It’s a curious pattern being repeated around the industrialized world. Governments are trying frantically to tighten their belts even as the monetary authorities loosen their purse strings. This week in the United States is a perfect example: the Fed looks set to extend its bond purchase program even as Washington fails to reach an agreement to avoid the dreaded “fiscal cliff.”
It’s the sort of dissonant policy that is unlikely to yield very constructive results at a time when the U.S. economy is struggling to achieve a meager 2 percent growth rate.
Thomas Lam, group chief economist at OSK-DMG inSingapore:
The current one-sided policy mix of fiscal tightening and monetary easing is problematic (for example, the UK experimented with this approach – fiscal consolidation and monetary accommodation – and it clearly failed to generate a sustained recovery). In some cases, it’s borderline insanity – it’s like you’re trying the same or broadly similar approach but hoping for a different outcome every single time.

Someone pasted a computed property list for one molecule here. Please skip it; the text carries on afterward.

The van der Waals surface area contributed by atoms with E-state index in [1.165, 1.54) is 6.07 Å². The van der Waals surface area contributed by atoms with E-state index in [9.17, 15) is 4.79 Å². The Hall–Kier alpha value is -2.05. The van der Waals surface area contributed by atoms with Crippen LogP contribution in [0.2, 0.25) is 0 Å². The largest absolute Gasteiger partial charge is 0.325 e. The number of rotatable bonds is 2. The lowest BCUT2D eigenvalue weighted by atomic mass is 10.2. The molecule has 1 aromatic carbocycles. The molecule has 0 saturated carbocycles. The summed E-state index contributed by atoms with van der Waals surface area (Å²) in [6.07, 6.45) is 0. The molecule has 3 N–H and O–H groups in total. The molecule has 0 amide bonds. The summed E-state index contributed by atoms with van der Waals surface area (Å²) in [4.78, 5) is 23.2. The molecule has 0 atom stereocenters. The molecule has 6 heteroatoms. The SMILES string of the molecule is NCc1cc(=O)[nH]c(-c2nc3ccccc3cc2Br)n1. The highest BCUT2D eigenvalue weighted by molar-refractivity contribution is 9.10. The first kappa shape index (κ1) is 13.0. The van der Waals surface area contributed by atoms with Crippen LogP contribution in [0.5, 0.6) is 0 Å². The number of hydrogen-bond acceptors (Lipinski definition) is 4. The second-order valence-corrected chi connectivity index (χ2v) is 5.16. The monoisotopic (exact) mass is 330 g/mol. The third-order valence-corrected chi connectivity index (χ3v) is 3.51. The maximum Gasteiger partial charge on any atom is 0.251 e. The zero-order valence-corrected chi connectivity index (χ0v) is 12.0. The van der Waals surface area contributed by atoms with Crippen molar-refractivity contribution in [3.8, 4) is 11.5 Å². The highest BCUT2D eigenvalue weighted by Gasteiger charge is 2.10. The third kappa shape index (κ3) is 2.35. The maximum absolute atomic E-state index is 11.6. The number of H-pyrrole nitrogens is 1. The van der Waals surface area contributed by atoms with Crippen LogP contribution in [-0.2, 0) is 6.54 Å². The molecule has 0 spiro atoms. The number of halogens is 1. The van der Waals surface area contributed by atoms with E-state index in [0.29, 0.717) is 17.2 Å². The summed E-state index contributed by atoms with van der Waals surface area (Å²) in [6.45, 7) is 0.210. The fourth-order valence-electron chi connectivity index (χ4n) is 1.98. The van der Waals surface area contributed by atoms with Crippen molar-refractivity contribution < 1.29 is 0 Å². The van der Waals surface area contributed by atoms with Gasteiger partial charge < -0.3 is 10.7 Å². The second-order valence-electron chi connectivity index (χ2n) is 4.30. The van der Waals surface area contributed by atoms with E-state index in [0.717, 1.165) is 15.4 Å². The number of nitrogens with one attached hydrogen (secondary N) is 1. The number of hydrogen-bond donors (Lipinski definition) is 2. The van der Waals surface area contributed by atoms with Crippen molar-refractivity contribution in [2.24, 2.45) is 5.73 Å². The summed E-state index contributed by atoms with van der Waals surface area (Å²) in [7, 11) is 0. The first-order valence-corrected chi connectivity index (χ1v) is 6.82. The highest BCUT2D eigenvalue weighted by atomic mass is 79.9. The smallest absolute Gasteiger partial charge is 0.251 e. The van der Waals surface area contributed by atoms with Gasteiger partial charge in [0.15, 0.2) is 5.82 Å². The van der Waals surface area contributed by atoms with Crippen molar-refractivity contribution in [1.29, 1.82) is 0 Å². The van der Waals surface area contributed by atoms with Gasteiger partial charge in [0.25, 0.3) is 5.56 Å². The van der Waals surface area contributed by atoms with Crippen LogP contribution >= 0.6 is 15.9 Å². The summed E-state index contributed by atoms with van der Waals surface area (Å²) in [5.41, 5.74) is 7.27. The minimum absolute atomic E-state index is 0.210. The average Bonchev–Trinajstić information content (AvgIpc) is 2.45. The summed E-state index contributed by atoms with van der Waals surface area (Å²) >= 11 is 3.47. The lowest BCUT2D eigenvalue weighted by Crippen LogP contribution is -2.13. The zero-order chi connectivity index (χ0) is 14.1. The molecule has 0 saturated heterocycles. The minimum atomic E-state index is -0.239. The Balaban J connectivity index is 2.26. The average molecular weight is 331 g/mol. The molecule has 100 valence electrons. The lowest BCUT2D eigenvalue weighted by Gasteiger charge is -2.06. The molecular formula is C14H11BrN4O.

Lam says some countries have the room to stimulate growth in the short-term, and should not miss the opportunity to do so.
A one-size-fits-all fiscal policy approach (in the current context, fiscal tightening is the norm) is not only misguided but extremely dangerous for the global economy as it remains more-or-less stuck in the mud. Policymakers, especially in economies with subdued sovereign risk premiums (like in UK, US, Germany and Japan for instance), need to consider the notion of fiscal flexibility – a combination of near-term, though temporary, fiscal boost coupled with the commitment of longer-term fiscal tightening.